A key question arose in opening statements Tuesday in the trial of Gerald Eastman, a former Boeing Co. employee who faces 16 felony counts of computer trespass: Did Eastman have authorization to access the files that he is accused of downloading and then providing to The Seattle Times?Eastman worked for Boeing for 18 years. He was arrested at his desk in May 2006 after, investigators say, they found that he had been combing Boeing’s computer network for sensitive information. He had been working as a quality assurance inspector in the propulsion division.But his public defender, Ramona Brandes, told a King County Superior Court jury of 14 that Eastman had ethical concerns about Boeing and began to look for evidence to support those concerns.“He looked everywhere that he could, everywhere that the computer allowed him to have access to,” Brandes said.“In layman terms, Gerald Eastman stands accused of hacking,” she said. She defined hacking as cracking passwords, impersonating a valid user, tampering with programs, unleashing worms and viruses, jamming computer networks and manipulating data.“Gerald Eastman did not do any of those things,” she said. “What he did is, he signed on with his own login, with his own password, and he searched the Boeing network of which he was an authorized user.”“Don’t get me wrong, he’s no white knight. He’s got some flaws. He did some things that his employer did not want him to do,” she said. Among those were taking data offsite, and revealing to reporters 0.02 percent of the Boeing data that he downloaded. Boeing had discipline options and could have charged Eastman with breaching his contract, Brandes said.But senior deputy prosecutor Scott Peterson told the jury that Eastman is not a true whistle-blower, as he has claimed to be. Eastman exploited Boeing’s computer system to take documents that he was not permitted to access, Peterson said.And he asked Boeing management for money in exchange for not going public with his concerns.“Eastman mentioned an out-of-court settlement with Boeing,” Peterson said. “He wanted that money to keep quiet.”In 2002, Eastman filed a 400-page complaint with the Federal Aviation Administration alleging quality assurance problems, according to testimony.Marie Farrelly, a Boeing lawyer in Renton, oversaw the investigation related to Eastman’s allegations about airplane safety. She put together a team of auditors and experts to check out his complaint.In a separate letter, Farrelly said, Eastman “asked for an investigation and some sort of settlement from the company where we would pay him damages to resolve the issue.”Over the next two years, Boeing and FAA audits confirmed several issues raised by Eastman, and in 10 cases, Boeing took corrective action, Farrelly testified.None of the issues involved “safety of flight,” she said. Farrelly said that she believed that the results of the audits were not relayed back to Eastman.But information Eastman leaked to the media “was all stuff that Boeing wanted to keep close to the vest and stuff that Boeing’s competitors would love to have,” Peterson said.The information had little to do with safety concerns or ethics, he said. Rather, articles that appeared in The Seattle Times mentioned plans for future planes, new business lines, sales projections and “stuff that Airbus would like to know.”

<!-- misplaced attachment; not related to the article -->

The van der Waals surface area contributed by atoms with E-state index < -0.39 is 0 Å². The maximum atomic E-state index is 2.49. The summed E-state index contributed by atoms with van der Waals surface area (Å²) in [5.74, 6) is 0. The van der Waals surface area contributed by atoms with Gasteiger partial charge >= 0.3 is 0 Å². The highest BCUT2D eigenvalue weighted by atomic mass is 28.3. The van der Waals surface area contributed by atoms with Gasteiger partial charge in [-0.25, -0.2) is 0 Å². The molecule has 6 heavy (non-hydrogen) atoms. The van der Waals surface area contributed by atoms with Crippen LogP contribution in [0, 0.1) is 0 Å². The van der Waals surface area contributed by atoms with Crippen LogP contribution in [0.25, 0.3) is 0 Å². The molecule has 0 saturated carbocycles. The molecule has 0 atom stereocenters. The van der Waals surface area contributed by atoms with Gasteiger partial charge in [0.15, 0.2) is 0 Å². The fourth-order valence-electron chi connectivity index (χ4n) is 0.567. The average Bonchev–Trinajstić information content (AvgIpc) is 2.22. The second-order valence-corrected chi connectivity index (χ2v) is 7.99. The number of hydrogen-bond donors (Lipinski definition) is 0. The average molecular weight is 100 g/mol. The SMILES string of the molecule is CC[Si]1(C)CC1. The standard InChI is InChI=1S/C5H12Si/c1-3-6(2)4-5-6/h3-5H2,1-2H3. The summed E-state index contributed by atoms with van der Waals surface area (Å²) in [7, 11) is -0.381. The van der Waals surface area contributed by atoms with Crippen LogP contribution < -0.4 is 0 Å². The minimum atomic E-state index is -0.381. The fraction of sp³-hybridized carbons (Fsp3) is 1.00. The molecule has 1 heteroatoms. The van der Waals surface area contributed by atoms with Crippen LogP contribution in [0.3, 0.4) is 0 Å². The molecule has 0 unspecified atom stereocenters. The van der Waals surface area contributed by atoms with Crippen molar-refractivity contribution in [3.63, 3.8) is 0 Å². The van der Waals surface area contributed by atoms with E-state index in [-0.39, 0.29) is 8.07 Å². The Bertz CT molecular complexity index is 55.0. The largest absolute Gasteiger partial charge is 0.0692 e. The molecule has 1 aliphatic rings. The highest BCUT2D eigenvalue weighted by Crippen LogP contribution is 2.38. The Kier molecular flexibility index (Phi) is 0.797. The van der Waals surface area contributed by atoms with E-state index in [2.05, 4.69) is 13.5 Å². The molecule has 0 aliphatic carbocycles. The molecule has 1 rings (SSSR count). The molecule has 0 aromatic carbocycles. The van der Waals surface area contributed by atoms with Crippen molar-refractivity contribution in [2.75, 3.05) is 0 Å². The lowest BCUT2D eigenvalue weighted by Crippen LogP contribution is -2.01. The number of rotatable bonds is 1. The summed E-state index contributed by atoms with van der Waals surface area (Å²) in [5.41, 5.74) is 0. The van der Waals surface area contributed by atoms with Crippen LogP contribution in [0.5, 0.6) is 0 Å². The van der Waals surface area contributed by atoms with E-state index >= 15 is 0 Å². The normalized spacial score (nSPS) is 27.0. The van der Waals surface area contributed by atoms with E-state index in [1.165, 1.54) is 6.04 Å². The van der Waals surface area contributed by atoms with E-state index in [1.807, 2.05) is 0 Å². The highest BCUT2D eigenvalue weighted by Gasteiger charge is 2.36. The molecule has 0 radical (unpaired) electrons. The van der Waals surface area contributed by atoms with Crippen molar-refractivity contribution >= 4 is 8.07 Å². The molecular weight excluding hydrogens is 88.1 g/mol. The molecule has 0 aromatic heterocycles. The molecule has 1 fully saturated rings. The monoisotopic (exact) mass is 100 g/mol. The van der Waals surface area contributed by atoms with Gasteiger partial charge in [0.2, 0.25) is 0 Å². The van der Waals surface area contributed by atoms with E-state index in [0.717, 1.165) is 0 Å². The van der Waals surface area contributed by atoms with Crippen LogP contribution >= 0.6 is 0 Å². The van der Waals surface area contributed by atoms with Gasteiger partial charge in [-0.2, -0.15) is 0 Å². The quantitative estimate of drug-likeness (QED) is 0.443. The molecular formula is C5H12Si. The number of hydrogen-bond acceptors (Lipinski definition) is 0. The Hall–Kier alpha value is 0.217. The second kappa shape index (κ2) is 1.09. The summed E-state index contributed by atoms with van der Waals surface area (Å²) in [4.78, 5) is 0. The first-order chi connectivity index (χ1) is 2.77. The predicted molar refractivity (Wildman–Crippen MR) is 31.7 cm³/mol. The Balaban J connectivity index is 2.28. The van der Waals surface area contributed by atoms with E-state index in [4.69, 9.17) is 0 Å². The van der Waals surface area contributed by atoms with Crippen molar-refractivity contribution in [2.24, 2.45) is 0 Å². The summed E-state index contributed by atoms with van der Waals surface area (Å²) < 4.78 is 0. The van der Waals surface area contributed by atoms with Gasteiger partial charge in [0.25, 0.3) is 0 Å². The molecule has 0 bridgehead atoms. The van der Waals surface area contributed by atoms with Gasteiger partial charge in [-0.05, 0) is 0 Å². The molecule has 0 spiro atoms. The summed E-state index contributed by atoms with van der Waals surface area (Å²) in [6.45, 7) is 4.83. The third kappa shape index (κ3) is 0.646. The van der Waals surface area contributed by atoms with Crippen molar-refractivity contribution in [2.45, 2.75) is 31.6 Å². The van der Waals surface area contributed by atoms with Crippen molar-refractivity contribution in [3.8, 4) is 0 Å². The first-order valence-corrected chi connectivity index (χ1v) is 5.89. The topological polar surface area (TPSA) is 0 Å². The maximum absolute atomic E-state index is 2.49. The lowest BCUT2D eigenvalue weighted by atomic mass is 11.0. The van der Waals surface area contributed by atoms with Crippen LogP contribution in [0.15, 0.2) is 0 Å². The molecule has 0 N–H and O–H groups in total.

‘A bit of a loner’

John Carpenter, a 28-year Boeing employee and Eastman’s former supervisor, testified that Eastman performed quality assurance inspections more slowly and methodically than other employees.Carpenter moved Eastman from inspections on the 737 line to the 747 line, because the latter plane has a slower engine flow, and thus would give Eastman more time to perform his duties, Carpenter said.Carpenter described Eastman as “a bit of a loner.”In Eastman’s downtime, he was assigned to look for redundant inspection processes, and point them out — to hasten the process. Eastman worked on this task at his desk, in the middle of a work area near the production line.To do his job, Carpenter testified, Eastman did not need to see legal documents, finance documents or anything related to the 787 Dreamliner, future aircraft designs or experimental planes.

Boeing investigated leaks